Hubble's Pillars of Creation Then and Now: Image Comparison from 1995 and 2015
In honor of the Hubble telescope's 25th anniversary, scientists have recreated the iconic image of the Pillars of Creation. Twenty years later, the amazing deep space object is shown in wider view and much sharper detail, showing just how far space imaging technology has come in the last two decades:
The Pillars of Creation are elephant trunks of interstellar gas and dust, located in the Eagle Nebula approximately 7,000 light years from Earth. They are so named because they represent a star-forming region, in which the gas and dust is always in the process of making new stars. The original image (right), is arguably the most famous and beloved photograph ever taken by Hubble. The new image (left), was taken in 2015 in unprecedented detail.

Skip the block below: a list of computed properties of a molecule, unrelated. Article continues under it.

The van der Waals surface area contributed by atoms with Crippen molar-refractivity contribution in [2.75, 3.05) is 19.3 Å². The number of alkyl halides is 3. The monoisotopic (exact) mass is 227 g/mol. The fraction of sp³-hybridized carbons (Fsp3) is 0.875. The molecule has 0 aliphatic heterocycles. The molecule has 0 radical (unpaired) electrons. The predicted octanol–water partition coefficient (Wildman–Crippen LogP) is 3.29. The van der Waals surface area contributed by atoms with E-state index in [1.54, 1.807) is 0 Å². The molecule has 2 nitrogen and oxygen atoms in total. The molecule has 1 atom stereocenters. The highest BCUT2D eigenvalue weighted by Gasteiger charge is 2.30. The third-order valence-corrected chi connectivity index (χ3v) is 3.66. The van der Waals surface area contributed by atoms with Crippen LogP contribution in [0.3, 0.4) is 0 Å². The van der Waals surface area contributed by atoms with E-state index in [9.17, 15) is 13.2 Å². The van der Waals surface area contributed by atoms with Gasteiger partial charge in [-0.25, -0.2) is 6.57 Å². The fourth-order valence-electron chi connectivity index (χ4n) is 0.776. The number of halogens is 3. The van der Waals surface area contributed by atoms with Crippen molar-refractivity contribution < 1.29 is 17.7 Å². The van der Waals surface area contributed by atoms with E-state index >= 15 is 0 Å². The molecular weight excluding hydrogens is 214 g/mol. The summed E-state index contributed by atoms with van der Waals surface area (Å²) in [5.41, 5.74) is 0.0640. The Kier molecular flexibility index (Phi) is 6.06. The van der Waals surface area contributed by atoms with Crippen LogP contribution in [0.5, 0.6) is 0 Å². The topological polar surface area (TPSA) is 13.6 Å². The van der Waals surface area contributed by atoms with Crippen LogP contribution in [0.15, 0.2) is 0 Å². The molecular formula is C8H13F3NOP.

"It allows us to demonstrate how far Hubble has come in 25 years of observation," said Paul Scowen of Arizona State University, who helped take the original photograph twenty years ago.
Here is a larger version of the new image:
The scientists were also able to image the Eagle Nebula in infrared, which eliminates the gas and dust from the photograph and reveals significantly more stars:
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